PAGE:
If the winning bidder, the Jalan-Kalrock consortium, and the financing banks cannot agree on how to divide the income from aircraft rentals, lenders led by the State Bank of India (SBI) may force Jet Airways into liquidation.
Air Serbia has received around 108 crores so far from renting aircraft. The sum is kept on deposit with the SBI.
One of those individuals listed above stated, “At a meeting conducted earlier this week, the banks conveyed to the winning bidder that they will apply for liquidation if lease rentals are not disbursed to verified lenders.”
The same person claimed that the Jalan-Kalrock consortium had requested a decision-making delay until next week. The allocation of the lease rentals is not addressed in the resolution plan approved by the National Company Law Tribunal (NCLT), which has resulted in a disagreement between the winning bidder and the lenders to the struggling airline.
Jalan-Kalrock chooses not to respond to questions about this.
A spokesman from the successful consortium stated, “We are focusing on relaunching Jet in the upcoming weeks. Separately, calls for comment from the resolution specialist went unanswered.
The Jalan Kalrock consortium plan was approved by the NCLT in June of last year, but the group has not yet made payments to lenders.
The second individual responded, “In essence, the lenders are still in control of Jet Airways, and the money amassed as lease fees should thus be transferred to them.”
The execution of the proposal was postponed while the new owner of Jet Airways sought regulatory approvals. In the third week of May of this year, the Directorate General of Civil Aviation (DGCA) renewed Jet’s air operators certificate. Due to Jet Airways’ failure to pay for fuel and lease rentals, all flights were grounded starting in April 2019.
The Jalan-Kalrock group has proposed 380 crores in phased payments. These include a one-time payment of 185 crores and a two-year payment of 195 crores following the implementation of the plan. Additionally, lenders would get a 9.5 percent ownership of the airlines. However, a portion of the money used to pay the creditors comes from the sale of assets belonging to Jet Airways.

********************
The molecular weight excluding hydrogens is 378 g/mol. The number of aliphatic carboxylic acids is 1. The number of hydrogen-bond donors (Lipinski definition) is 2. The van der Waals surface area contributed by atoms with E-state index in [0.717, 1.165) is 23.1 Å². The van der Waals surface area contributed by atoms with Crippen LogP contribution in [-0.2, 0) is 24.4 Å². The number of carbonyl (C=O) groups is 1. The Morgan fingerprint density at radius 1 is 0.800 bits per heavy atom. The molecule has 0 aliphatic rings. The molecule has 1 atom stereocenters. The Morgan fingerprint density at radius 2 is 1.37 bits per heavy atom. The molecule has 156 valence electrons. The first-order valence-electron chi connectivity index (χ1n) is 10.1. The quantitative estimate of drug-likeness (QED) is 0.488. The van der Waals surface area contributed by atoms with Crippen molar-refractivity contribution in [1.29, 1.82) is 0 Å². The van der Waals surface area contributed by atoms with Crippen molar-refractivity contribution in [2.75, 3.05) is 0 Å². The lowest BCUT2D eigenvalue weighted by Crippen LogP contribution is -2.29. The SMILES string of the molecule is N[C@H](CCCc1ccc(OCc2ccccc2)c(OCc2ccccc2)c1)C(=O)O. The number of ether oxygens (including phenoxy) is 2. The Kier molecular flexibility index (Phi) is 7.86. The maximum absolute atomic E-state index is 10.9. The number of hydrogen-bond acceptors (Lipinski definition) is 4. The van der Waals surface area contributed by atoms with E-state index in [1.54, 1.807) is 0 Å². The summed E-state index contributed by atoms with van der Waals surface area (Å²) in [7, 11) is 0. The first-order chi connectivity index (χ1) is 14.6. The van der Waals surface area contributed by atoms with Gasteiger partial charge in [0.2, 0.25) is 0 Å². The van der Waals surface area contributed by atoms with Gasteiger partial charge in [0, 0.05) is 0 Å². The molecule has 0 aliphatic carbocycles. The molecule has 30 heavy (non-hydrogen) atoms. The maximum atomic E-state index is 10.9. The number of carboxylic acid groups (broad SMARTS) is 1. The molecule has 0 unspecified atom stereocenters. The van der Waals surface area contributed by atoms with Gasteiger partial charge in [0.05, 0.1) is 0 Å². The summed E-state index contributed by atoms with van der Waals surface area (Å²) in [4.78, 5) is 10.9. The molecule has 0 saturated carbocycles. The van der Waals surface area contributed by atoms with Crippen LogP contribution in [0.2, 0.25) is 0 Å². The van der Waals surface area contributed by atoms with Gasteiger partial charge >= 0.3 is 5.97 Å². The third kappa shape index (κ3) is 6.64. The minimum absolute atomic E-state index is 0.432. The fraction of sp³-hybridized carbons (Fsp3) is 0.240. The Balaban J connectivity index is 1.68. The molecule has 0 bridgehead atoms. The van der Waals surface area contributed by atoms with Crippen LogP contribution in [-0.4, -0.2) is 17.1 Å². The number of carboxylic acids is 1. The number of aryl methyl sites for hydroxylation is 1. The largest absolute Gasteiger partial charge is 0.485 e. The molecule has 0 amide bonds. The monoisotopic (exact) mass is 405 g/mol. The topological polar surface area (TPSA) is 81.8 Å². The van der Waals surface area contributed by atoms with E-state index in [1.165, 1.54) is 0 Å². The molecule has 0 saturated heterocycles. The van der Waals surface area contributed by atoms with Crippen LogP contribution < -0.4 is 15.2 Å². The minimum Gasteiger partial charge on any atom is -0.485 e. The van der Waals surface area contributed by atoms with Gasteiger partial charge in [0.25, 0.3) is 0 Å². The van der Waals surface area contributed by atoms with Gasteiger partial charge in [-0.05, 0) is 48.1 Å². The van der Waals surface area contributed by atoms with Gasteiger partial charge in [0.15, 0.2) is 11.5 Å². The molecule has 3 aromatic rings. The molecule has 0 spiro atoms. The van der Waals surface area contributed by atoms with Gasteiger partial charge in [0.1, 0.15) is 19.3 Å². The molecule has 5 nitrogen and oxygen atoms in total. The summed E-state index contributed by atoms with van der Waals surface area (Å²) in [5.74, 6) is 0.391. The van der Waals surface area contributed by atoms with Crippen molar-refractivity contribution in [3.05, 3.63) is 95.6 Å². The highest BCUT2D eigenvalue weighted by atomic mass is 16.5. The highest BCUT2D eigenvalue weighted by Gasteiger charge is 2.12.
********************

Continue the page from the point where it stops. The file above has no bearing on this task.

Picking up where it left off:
Only 5% of the lenders’ claims are recovered, which limits the negative effects of a firm liquidation.
Grant Thornton-supported resolution expert Ashish Chhawchharia has acknowledged claims from verified creditors totaling Rs. 7,453 crores.
The airline is talking with Boeing and Airbus to place an order for aircraft in anticipation of beginning operations in September.
Jet wants to start flying again while demand for travel is increasing, despite having to deal with rising fuel costs. As a result of Tata Sons’ most recent acquisition of Air India, competition is also getting more intense. At the same time, Akasa Air, owned by billionaire investor Rakesh Jhunjhunwala, aims to launch operations in a fortnight after receiving its pilot’s license earlier this month.
These airlines will join IndiGo, which currently holds a 60 percent share of the local market along with rivals SpiceJet and Go First.
The winning consortium includes Florian Fritsch, who will own shares through his investment holding company Kalrock Capital Partners Ltd, Cayman, and NRI Murari Lal Jalan, who will hold shares in Jet in his personal capacity and is based in the United Arab Emirates (KCPL). According to the resolution plan, Jalan has business interests in the UAE, Brazil, India, Uzbekistan, and the Philippines.
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